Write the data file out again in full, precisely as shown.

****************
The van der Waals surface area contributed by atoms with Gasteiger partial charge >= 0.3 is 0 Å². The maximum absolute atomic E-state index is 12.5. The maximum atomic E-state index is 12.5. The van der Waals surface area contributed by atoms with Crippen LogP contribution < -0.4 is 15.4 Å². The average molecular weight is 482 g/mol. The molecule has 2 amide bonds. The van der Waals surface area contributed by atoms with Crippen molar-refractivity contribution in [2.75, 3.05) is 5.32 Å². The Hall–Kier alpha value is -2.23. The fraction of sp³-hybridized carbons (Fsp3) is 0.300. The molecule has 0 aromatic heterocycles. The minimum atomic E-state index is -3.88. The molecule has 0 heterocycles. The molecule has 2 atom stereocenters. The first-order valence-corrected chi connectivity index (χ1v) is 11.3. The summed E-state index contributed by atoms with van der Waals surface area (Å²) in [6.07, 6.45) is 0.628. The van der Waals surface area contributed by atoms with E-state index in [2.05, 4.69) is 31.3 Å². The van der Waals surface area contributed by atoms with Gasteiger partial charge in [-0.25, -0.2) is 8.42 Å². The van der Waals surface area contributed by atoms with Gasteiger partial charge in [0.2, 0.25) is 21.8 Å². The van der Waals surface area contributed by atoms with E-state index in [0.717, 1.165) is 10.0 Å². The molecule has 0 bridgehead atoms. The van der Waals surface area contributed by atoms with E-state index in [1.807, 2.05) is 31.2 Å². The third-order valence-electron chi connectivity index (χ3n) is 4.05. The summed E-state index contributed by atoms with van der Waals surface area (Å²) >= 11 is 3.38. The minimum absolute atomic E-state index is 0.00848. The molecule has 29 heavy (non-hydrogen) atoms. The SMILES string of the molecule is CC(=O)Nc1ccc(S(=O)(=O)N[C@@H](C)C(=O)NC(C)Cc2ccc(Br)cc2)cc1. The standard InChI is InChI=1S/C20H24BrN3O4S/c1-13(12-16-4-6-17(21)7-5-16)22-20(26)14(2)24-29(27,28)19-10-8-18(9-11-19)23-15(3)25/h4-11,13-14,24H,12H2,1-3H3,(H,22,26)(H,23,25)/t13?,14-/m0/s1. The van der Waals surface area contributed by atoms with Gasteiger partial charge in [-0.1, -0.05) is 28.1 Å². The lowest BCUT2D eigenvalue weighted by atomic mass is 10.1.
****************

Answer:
The van der Waals surface area contributed by atoms with Gasteiger partial charge >= 0.3 is 0 Å². The maximum absolute atomic E-state index is 12.5. The maximum atomic E-state index is 12.5. The van der Waals surface area contributed by atoms with Crippen LogP contribution < -0.4 is 15.4 Å². The average molecular weight is 482 g/mol. The molecule has 2 amide bonds. The van der Waals surface area contributed by atoms with Crippen molar-refractivity contribution in [2.75, 3.05) is 5.32 Å². The Hall–Kier alpha value is -2.23. The fraction of sp³-hybridized carbons (Fsp3) is 0.300. The molecule has 0 aromatic heterocycles. The minimum atomic E-state index is -3.88. The molecule has 0 heterocycles. The molecule has 2 atom stereocenters. The first-order valence-corrected chi connectivity index (χ1v) is 11.3. The summed E-state index contributed by atoms with van der Waals surface area (Å²) in [6.07, 6.45) is 0.628. The van der Waals surface area contributed by atoms with E-state index in [2.05, 4.69) is 31.3 Å². The van der Waals surface area contributed by atoms with Gasteiger partial charge in [-0.25, -0.2) is 8.42 Å². The van der Waals surface area contributed by atoms with Gasteiger partial charge in [0.2, 0.25) is 21.8 Å². The van der Waals surface area contributed by atoms with E-state index in [0.717, 1.165) is 10.0 Å². The molecule has 0 bridgehead atoms. The van der Waals surface area contributed by atoms with E-state index in [1.807, 2.05) is 31.2 Å². The third-order valence-electron chi connectivity index (χ3n) is 4.05. The summed E-state index contributed by atoms with van der Waals surface area (Å²) >= 11 is 3.38. The minimum absolute atomic E-state index is 0.00848. The molecule has 29 heavy (non-hydrogen) atoms. The SMILES string of the molecule is CC(=O)Nc1ccc(S(=O)(=O)N[C@@H](C)C(=O)NC(C)Cc2ccc(Br)cc2)cc1. The standard InChI is InChI=1S/C20H24BrN3O4S/c1-13(12-16-4-6-17(21)7-5-16)22-20(26)14(2)24-29(27,28)19-10-8-18(9-11-19)23-15(3)25/h4-11,13-14,24H,12H2,1-3H3,(H,22,26)(H,23,25)/t13?,14-/m0/s1. The van der Waals surface area contributed by atoms with Gasteiger partial charge in [-0.1, -0.05) is 28.1 Å². The lowest BCUT2D eigenvalue weighted by atomic mass is 10.1.